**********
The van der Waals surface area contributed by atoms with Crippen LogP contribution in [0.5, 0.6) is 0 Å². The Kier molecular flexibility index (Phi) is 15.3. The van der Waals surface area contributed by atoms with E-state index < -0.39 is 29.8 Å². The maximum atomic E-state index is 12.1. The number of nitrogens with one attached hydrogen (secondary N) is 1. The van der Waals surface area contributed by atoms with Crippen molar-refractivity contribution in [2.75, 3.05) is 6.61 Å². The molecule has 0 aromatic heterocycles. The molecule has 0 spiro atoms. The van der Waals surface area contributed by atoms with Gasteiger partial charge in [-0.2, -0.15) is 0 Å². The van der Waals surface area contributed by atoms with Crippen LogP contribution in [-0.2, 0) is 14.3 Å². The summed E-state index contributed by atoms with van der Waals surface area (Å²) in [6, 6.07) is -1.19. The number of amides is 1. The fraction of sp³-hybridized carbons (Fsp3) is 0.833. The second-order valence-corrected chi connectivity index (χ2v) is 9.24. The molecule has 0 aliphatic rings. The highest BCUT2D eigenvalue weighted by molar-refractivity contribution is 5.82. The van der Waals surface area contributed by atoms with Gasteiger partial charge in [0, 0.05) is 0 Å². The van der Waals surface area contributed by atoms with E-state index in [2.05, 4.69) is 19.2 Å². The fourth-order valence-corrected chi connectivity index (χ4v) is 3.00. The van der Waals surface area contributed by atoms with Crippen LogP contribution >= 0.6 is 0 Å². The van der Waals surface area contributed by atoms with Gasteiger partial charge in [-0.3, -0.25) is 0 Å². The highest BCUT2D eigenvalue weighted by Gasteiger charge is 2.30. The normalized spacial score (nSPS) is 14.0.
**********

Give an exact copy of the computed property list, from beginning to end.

The van der Waals surface area contributed by atoms with Crippen LogP contribution in [0.5, 0.6) is 0 Å². The Kier molecular flexibility index (Phi) is 15.3. The van der Waals surface area contributed by atoms with E-state index < -0.39 is 29.8 Å². The maximum atomic E-state index is 12.1. The number of nitrogens with one attached hydrogen (secondary N) is 1. The van der Waals surface area contributed by atoms with Crippen molar-refractivity contribution in [2.75, 3.05) is 6.61 Å². The molecule has 0 aromatic heterocycles. The molecule has 0 spiro atoms. The van der Waals surface area contributed by atoms with Gasteiger partial charge in [-0.2, -0.15) is 0 Å². The van der Waals surface area contributed by atoms with Crippen LogP contribution in [-0.2, 0) is 14.3 Å². The summed E-state index contributed by atoms with van der Waals surface area (Å²) in [6, 6.07) is -1.19. The number of amides is 1. The fraction of sp³-hybridized carbons (Fsp3) is 0.833. The second-order valence-corrected chi connectivity index (χ2v) is 9.24. The molecule has 0 aliphatic rings. The highest BCUT2D eigenvalue weighted by molar-refractivity contribution is 5.82. The van der Waals surface area contributed by atoms with Gasteiger partial charge in [0, 0.05) is 0 Å². The van der Waals surface area contributed by atoms with E-state index in [2.05, 4.69) is 19.2 Å². The fourth-order valence-corrected chi connectivity index (χ4v) is 3.00. The van der Waals surface area contributed by atoms with Crippen LogP contribution >= 0.6 is 0 Å². The van der Waals surface area contributed by atoms with Gasteiger partial charge in [-0.3, -0.25) is 0 Å². The highest BCUT2D eigenvalue weighted by Gasteiger charge is 2.30. The normalized spacial score (nSPS) is 14.0.